Show the world that your fashion sense never hibernates. Dazzle coworkers and friends by removing your down-filled parka to reveal clothes that look cool and still pack heat. How do you achieve this feat? Skim the items below and pull the trigger.
More and more you see guys have cottoned on to the flannel craze. Why? Comfort for one. Cozy as pair of pyjamas, you can deploy J. Lindeberg’s Chaze Flannel Twill Pants ($175) with a blazer and a patterned dress shirt and ease into your cubicle with confidence and style.
Reach for the Ribbed Lightweight Henley ($125) if you need a great all-season shirt that can stand alone or moonlight under multiple layers. Rock the raglan sleeves and a polyester and cotton blend that features a little stretch. Mottled dye adds splotches of white to the grey, a simple detail worthy of distinction.
Live somewhere in Canada where cold is still above zero? Banish the bulk and push your arms through the Lawler Quilted Polyfill Jacket ($295). Slim and lightweight, it features a mandarin collar and a silhouette that flatters more than your standard parka. In addition, the coat has a diamond quilt pattern and is filled and lined.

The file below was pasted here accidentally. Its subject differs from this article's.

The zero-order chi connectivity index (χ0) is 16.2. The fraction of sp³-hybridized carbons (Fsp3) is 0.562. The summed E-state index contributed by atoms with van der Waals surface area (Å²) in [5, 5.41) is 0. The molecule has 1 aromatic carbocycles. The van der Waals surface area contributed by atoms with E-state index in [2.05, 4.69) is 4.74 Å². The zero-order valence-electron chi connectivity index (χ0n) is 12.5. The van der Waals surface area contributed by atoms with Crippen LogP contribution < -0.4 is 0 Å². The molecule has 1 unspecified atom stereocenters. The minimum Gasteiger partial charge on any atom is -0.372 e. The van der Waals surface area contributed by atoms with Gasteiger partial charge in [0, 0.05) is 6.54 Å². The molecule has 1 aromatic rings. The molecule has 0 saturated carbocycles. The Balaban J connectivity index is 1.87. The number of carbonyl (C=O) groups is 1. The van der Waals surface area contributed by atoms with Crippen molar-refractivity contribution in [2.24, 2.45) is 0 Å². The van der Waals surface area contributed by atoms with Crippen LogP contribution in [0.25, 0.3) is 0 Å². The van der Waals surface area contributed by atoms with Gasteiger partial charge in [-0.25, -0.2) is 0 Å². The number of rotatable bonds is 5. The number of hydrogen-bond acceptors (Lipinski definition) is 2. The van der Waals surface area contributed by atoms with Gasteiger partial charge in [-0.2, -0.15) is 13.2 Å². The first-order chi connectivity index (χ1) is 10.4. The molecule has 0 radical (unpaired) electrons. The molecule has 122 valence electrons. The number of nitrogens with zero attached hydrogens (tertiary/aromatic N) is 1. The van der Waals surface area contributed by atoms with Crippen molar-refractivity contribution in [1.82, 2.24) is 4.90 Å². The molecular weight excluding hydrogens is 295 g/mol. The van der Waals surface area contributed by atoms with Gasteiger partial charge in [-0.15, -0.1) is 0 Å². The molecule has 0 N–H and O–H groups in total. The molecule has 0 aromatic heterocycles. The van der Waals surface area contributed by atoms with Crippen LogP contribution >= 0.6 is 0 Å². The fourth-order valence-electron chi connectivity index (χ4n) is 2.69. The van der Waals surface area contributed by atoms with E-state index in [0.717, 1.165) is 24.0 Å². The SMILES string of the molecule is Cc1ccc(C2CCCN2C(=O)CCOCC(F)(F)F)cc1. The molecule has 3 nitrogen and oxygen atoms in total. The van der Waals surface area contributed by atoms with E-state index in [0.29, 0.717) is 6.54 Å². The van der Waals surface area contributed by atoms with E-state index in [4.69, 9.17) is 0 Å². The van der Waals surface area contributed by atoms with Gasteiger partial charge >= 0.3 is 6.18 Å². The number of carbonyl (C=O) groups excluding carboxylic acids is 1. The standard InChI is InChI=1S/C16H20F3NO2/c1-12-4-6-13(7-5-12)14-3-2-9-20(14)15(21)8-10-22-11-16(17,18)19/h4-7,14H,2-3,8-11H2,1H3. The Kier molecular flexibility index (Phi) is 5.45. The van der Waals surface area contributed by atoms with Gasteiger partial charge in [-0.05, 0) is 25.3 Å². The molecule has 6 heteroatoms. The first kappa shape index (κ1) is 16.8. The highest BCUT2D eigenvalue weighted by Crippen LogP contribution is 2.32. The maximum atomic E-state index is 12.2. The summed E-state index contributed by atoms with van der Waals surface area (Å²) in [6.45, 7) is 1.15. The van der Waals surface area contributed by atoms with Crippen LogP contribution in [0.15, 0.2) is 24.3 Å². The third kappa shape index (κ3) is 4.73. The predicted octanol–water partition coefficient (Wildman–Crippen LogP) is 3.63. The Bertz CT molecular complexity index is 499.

Cue the classic cut: the Noel Neps Yarn ($159)is a crewneck sweater in a navy blue hue (or grey) that will age like George Clooney, i.e. it only gets better. No fancy styling needed here. What you get is a workhorse. The sweater is ribbed at the neck, sleeves and hem and hews close to your figure. Wear it with jeans or chinos.
Seemingly a cousin of the Lawyer Quilted Polyfill Jacket, the Eloy Tech Polyfill Vest ($225) features a diamond-stitch pattern and ribbed shawl collar. Lock in the heat with a button front and tuck your hands into the slanted zip pockets. And underneath? Well, a Ribbed Lightweight Henley might work.
Pierre Hamilton is a freelance writer from Toronto, where some of his best friends describe him as an acquired taste. He enjoys bourbon and scotch, but craves craft beer, overproof Jamaican rum and great non-fiction. He has a very limited style knowledge but knows what he likes. He also produces a monthly music podcast called Sound Considerations. Follow him, but not too closely, on Twitter.